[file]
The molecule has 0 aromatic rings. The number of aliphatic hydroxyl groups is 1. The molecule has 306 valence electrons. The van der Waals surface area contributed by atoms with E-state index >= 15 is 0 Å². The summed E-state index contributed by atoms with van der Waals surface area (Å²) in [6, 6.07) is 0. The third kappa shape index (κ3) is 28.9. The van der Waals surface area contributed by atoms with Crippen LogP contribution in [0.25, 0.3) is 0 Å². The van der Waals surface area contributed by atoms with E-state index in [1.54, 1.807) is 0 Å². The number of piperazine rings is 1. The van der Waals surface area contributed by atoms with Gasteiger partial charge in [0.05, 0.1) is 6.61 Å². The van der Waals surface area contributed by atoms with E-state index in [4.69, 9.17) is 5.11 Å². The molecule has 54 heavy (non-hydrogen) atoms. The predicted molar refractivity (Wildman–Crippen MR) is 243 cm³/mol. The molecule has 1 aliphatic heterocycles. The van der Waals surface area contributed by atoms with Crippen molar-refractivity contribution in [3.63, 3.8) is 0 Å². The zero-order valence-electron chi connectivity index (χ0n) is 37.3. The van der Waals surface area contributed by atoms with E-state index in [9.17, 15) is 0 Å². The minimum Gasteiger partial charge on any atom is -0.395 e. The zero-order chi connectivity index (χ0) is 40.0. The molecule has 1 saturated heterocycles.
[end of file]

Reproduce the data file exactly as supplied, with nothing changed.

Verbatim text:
The molecule has 0 aromatic rings. The number of aliphatic hydroxyl groups is 1. The molecule has 306 valence electrons. The van der Waals surface area contributed by atoms with E-state index >= 15 is 0 Å². The summed E-state index contributed by atoms with van der Waals surface area (Å²) in [6, 6.07) is 0. The third kappa shape index (κ3) is 28.9. The van der Waals surface area contributed by atoms with Crippen LogP contribution in [0.25, 0.3) is 0 Å². The van der Waals surface area contributed by atoms with E-state index in [1.54, 1.807) is 0 Å². The number of piperazine rings is 1. The van der Waals surface area contributed by atoms with Gasteiger partial charge in [0.05, 0.1) is 6.61 Å². The van der Waals surface area contributed by atoms with E-state index in [4.69, 9.17) is 5.11 Å². The molecule has 54 heavy (non-hydrogen) atoms. The predicted molar refractivity (Wildman–Crippen MR) is 243 cm³/mol. The molecule has 1 aliphatic heterocycles. The van der Waals surface area contributed by atoms with Crippen molar-refractivity contribution in [3.63, 3.8) is 0 Å². The zero-order valence-electron chi connectivity index (χ0n) is 37.3. The van der Waals surface area contributed by atoms with E-state index in [9.17, 15) is 0 Å². The minimum Gasteiger partial charge on any atom is -0.395 e. The zero-order chi connectivity index (χ0) is 40.0. The molecule has 1 saturated heterocycles.